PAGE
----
Prominent evangelist Franklin Graham wants Ruth Bader Ginsburg to finally “see the truth of Scripture” and vote against same-sex marriage as the Supreme Court gears up to rule on the matter next month.
Graham, who is the son of famous evangelical leader Billy Graham and president of the Samaritan’s Purse charity, took to Facebook to “pray” for Supreme Court justices as the vote approaches. Though nothing new for the staunchly anti-gay Graham, the evangelist showed particular audacity in his prayer for Ginsburg, which stated:
“Those who support same-sex marriage consider her an ally in their fight to toss God's Holy Word aside. ... let's pray that Justice Ginsburg's eyes would be opened to the truth of Scripture and that she would not be deceived by the arguments of those who seek to impose their 'new morality' on our nation.”
In addition to challenging the faith of Justice Ginsburg, who is the first Jewish woman to serve on the Supreme Court, Graham called Justice Sonia Sotomayor “misguided” and prayed that Justice Elena Kagan “see the danger of deciding to go against God's law and standards.”
The evangelist also offered prayers that those justices less likely to support same-sex marriage, like Clarence Thomas and Samuel Alito, continue to “stand as a voice of truth and wisdom.”
The Supreme Court announced in January that it would take up the issue of gay marriage by addressing two questions: Whether the 14th Amendment requires states to license marriages for same-sex couples and whether it requires states to recognize a marriage between two people of the same sex if their marriage was lawfully licensed and performed in another state.
Graham argued the court’s decision will have a “profound impact...on Bible-believing Christians in this country.”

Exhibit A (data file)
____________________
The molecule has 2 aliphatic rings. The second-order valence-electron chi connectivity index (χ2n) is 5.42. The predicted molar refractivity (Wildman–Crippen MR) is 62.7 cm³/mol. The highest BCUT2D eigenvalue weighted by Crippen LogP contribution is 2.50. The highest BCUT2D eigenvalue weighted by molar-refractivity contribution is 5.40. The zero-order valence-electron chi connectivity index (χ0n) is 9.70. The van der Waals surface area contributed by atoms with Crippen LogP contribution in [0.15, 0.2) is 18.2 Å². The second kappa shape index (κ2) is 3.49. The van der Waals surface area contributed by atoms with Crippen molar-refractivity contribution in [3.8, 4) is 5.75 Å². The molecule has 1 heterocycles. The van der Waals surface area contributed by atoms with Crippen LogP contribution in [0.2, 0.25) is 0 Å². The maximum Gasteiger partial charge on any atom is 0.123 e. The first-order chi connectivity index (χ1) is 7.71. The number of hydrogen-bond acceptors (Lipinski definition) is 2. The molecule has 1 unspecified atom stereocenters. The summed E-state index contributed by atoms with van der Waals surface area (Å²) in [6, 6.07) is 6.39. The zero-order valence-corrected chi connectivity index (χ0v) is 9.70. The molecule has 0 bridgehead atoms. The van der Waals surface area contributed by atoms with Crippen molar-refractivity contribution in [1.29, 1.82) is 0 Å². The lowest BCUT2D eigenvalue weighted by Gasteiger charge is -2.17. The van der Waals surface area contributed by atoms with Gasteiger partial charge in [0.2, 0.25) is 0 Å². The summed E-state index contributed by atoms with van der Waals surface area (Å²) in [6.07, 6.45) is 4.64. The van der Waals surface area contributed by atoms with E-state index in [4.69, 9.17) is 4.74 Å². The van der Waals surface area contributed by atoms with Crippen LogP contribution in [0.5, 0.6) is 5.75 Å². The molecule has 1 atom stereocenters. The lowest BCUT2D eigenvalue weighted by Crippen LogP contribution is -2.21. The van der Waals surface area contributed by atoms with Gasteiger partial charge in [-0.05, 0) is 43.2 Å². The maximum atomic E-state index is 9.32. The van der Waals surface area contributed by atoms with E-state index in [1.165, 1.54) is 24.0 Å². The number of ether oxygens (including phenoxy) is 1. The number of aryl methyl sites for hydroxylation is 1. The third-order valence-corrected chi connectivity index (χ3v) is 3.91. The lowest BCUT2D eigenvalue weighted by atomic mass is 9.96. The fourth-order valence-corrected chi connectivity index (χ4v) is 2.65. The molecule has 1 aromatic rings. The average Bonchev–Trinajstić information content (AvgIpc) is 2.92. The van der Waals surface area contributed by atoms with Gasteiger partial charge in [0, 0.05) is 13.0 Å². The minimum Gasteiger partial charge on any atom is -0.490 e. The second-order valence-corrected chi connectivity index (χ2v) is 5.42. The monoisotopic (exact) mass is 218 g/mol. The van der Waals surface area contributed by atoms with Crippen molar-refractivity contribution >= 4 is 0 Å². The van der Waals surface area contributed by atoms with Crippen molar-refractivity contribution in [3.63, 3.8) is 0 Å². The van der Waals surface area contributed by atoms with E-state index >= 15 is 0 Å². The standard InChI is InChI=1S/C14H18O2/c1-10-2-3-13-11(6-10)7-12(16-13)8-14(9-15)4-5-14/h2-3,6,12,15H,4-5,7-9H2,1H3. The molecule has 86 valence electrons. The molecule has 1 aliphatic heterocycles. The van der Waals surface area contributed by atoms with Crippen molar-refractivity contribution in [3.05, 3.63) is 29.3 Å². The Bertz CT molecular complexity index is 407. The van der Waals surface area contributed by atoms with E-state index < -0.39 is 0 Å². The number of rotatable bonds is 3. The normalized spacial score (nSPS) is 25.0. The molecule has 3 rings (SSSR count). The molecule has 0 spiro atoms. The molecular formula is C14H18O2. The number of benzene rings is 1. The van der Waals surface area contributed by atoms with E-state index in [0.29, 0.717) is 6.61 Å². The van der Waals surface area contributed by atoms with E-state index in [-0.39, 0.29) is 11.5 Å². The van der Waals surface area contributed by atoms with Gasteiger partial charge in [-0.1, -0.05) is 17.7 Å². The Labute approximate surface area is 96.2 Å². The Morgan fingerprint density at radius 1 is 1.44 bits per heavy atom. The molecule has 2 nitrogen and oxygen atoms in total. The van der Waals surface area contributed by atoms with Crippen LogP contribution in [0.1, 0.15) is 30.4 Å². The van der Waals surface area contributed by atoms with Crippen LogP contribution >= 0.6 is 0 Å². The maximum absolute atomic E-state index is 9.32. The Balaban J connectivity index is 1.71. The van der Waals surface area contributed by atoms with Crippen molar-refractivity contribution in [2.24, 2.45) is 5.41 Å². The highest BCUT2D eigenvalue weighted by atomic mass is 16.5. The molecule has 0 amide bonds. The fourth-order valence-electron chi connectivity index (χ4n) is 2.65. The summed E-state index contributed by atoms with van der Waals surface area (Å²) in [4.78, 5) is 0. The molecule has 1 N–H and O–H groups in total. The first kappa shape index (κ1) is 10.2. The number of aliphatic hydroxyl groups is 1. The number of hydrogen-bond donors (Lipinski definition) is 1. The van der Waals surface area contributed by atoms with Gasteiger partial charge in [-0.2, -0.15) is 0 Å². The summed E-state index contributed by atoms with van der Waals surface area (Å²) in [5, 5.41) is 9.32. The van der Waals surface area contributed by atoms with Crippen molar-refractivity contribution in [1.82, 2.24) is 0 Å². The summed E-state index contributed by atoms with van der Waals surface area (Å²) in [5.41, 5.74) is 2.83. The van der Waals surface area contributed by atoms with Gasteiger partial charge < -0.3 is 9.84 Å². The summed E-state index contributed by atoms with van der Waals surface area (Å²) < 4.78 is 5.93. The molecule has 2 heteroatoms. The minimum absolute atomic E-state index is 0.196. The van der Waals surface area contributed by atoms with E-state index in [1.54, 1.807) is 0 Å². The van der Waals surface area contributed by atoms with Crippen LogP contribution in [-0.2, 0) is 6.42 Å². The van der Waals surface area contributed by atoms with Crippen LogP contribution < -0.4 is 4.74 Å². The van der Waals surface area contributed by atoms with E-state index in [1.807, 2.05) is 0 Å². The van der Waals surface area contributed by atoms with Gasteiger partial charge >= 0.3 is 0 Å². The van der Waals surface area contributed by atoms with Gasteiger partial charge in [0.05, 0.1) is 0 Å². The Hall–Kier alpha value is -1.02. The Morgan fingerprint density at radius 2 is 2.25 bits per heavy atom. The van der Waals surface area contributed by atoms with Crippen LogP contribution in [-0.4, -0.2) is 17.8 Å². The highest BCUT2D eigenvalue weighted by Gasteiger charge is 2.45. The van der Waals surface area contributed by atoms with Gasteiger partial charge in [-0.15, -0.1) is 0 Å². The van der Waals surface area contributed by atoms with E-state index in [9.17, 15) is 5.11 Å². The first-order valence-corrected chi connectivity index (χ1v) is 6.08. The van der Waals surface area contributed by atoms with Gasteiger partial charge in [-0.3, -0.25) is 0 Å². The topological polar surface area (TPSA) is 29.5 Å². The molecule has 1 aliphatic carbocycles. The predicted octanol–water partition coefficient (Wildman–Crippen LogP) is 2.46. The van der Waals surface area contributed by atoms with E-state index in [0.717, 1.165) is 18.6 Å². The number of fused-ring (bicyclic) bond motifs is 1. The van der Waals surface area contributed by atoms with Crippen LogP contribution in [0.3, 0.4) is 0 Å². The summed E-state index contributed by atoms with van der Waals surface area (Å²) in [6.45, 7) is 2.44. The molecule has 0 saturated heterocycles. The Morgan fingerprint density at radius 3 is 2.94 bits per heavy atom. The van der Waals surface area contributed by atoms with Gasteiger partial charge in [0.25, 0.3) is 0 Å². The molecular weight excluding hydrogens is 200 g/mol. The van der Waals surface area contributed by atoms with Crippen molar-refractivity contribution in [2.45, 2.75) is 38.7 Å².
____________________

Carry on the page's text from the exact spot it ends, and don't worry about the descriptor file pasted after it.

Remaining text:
Many commenters on Graham's Facebook page, which has 1.4 million “Likes,” were quick to point out the separation of church and state in the country’s Constitution, as well as the lack of any statement on same-sex marriage in Christian scripture.
Others commented that the evangelist simply has no right telling Ginsburg -- who has served on the court for over two decades and wrote a feminist commentary for the 2015 Jewish Passover festival -- how to vote, let alone how to practice her own faith.
Ginsburg, 82, was appointed to the Supreme Court by President Clinton in 1993 and has challenged arguments against same-sex marriage.
“All of the incentives, all of the benefits that marriage affords would still be available,” Ginsburg said during an April hearing on the constitutionality of gay marriage. “So you’re not taking away anything from heterosexual couples. They would have the very same incentive to marry, all the benefits that come with marriage that they do now.”
Ginsburg is also believed to be the first Supreme Court justice to officiate gay weddings, according to NPR, and on Sunday May 17 the justice presided over the marriage of a same-sex couple in Washington DC.
A Gallup poll released these week found support for same-sex marriage nationwide has reached an all-time. According to the new survey, 60 percent of Americans are in favor of legalizing same-sex marriage.